health

Malaria parasite can live in bone marrow

Study reveals bone marrow as an important reservoir for parasite replication and transmission

IANS
18:07 May 9, 2018

Washington: An international team of researchers has found that a malaria parasite, Plasmodium vivax, not only circulates in the blood but also takes up residence in the bone marrow.

Plasmodium vivax is responsible for the vast majority of malaria infections outside sub-Saharan Africa.

The findings, published in the journal mBio, may help explain why many Plasmodium vivax infections go undetected.

Based on analysis of Plasmodium vivax infections in people and non-human primates, the study revealed bone marrow as an important -- and previously unstudied -- reservoir for parasite replication and transmission.

People with infections who show no signs or symptoms may host undetected parasites in their marrow, the researchers said.

"People with infections who are not sick are transmitting the disease before they have symptoms," said co-lead researcher Nicanor Obaldia III from Harvard T.H. Chan School of Public Health in Boston, Massachusetts.

The researchers showed that Plasmodium vivax gametocytes, cells that are essential for transmission, mature rapidly in the bone marrow and can be transmitted to mosquitoes before the onset of illness.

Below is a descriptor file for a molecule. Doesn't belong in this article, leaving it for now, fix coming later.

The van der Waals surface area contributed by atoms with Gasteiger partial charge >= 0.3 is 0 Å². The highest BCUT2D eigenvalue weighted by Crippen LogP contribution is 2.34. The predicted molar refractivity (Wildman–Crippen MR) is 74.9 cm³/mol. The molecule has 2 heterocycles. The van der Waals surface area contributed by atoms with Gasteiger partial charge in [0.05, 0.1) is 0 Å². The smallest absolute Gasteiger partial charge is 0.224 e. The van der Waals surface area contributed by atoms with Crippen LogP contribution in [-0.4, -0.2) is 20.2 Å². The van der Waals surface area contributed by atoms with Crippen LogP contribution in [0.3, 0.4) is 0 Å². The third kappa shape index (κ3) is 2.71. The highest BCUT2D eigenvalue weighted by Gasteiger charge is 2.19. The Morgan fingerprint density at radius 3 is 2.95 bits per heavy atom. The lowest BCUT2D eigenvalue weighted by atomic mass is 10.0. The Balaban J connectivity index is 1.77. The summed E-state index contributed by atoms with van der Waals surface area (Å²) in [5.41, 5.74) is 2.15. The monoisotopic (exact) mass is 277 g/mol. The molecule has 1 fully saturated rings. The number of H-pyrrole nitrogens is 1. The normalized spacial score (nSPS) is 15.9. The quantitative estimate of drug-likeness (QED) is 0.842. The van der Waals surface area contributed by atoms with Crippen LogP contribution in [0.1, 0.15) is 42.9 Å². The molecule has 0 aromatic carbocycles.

Plasmodium vivax was once considered a 'benign' malaria because it's often asymptomatic, is characterised by low numbers of detectable parasites in the blood and is less lethal than its parasite cousin, P. falciparum, which causes 90 per cent of malaria deaths worldwide.

But Plasmodium vivax can cause severe and even fatal symptoms, and more than a third of the world's population is at risk.

Tens of millions of people are infected annually, and the parasite poses a significant health care burden in many regions including Southeast Asia and South America.

In the bone marrow, the parasite may remain undetectable by blood tests, and as a result, public health workers may not be able to accurately estimate the parasite burden, said senior study author Matthias Marti from Harvard T.H. Chan School of Public Health.

"If there is a large reservoir in the bone marrow in the absence of detectable parasites in the blood, then you may underestimate the number of people that are able to transmit the disease," he said.